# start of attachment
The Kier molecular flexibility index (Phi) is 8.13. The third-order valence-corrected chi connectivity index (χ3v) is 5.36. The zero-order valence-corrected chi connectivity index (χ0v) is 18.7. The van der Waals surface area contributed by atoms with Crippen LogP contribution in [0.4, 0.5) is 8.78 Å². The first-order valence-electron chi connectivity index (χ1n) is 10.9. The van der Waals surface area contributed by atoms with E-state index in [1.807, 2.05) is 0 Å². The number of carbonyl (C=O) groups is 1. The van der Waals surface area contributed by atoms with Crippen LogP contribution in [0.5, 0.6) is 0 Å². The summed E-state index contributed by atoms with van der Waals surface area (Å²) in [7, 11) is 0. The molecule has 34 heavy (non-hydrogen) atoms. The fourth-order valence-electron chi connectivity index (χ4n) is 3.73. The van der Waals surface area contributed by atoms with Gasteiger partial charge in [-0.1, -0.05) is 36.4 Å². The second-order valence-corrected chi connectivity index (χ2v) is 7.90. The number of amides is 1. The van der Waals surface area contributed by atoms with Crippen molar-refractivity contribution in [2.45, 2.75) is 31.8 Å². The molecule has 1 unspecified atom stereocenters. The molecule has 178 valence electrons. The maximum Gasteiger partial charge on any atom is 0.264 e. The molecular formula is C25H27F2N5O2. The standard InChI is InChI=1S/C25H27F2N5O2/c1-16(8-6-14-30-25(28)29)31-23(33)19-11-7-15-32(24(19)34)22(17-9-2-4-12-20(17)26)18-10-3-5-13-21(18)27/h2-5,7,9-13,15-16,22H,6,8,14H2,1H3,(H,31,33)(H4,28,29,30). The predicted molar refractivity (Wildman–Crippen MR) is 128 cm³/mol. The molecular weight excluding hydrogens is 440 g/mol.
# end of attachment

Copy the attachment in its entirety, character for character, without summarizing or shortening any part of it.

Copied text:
The Kier molecular flexibility index (Phi) is 8.13. The third-order valence-corrected chi connectivity index (χ3v) is 5.36. The zero-order valence-corrected chi connectivity index (χ0v) is 18.7. The van der Waals surface area contributed by atoms with Crippen LogP contribution in [0.4, 0.5) is 8.78 Å². The first-order valence-electron chi connectivity index (χ1n) is 10.9. The van der Waals surface area contributed by atoms with E-state index in [1.807, 2.05) is 0 Å². The number of carbonyl (C=O) groups is 1. The van der Waals surface area contributed by atoms with Crippen LogP contribution in [0.5, 0.6) is 0 Å². The summed E-state index contributed by atoms with van der Waals surface area (Å²) in [7, 11) is 0. The molecule has 34 heavy (non-hydrogen) atoms. The fourth-order valence-electron chi connectivity index (χ4n) is 3.73. The van der Waals surface area contributed by atoms with Gasteiger partial charge in [-0.1, -0.05) is 36.4 Å². The second-order valence-corrected chi connectivity index (χ2v) is 7.90. The number of amides is 1. The van der Waals surface area contributed by atoms with Crippen molar-refractivity contribution in [2.45, 2.75) is 31.8 Å². The molecule has 1 unspecified atom stereocenters. The molecule has 178 valence electrons. The maximum Gasteiger partial charge on any atom is 0.264 e. The molecular formula is C25H27F2N5O2. The standard InChI is InChI=1S/C25H27F2N5O2/c1-16(8-6-14-30-25(28)29)31-23(33)19-11-7-15-32(24(19)34)22(17-9-2-4-12-20(17)26)18-10-3-5-13-21(18)27/h2-5,7,9-13,15-16,22H,6,8,14H2,1H3,(H,31,33)(H4,28,29,30). The predicted molar refractivity (Wildman–Crippen MR) is 128 cm³/mol. The molecular weight excluding hydrogens is 440 g/mol.